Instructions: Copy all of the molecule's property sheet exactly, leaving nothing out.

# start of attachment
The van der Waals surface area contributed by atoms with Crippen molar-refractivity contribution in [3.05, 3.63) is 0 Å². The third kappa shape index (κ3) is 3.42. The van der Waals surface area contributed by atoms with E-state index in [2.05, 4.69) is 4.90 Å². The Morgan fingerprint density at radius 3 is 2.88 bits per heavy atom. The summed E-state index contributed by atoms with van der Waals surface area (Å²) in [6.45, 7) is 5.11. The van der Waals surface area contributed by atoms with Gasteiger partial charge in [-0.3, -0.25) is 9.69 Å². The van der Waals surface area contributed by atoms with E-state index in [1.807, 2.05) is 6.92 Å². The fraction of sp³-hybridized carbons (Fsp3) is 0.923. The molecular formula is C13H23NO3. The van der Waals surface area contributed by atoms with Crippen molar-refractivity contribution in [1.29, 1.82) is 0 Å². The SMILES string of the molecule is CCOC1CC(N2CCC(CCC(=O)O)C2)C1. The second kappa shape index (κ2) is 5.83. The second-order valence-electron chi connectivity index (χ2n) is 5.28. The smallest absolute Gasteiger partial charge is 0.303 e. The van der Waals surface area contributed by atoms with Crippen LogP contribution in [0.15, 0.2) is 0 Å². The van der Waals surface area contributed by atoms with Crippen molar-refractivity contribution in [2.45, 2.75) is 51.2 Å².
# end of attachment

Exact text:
The van der Waals surface area contributed by atoms with Crippen molar-refractivity contribution in [3.05, 3.63) is 0 Å². The third kappa shape index (κ3) is 3.42. The van der Waals surface area contributed by atoms with E-state index in [2.05, 4.69) is 4.90 Å². The Morgan fingerprint density at radius 3 is 2.88 bits per heavy atom. The summed E-state index contributed by atoms with van der Waals surface area (Å²) in [6.45, 7) is 5.11. The van der Waals surface area contributed by atoms with Gasteiger partial charge in [-0.3, -0.25) is 9.69 Å². The van der Waals surface area contributed by atoms with E-state index in [1.807, 2.05) is 6.92 Å². The fraction of sp³-hybridized carbons (Fsp3) is 0.923. The molecular formula is C13H23NO3. The van der Waals surface area contributed by atoms with Crippen molar-refractivity contribution in [1.29, 1.82) is 0 Å². The SMILES string of the molecule is CCOC1CC(N2CCC(CCC(=O)O)C2)C1. The second kappa shape index (κ2) is 5.83. The second-order valence-electron chi connectivity index (χ2n) is 5.28. The smallest absolute Gasteiger partial charge is 0.303 e. The van der Waals surface area contributed by atoms with Crippen LogP contribution in [0.15, 0.2) is 0 Å². The van der Waals surface area contributed by atoms with Crippen molar-refractivity contribution in [2.45, 2.75) is 51.2 Å².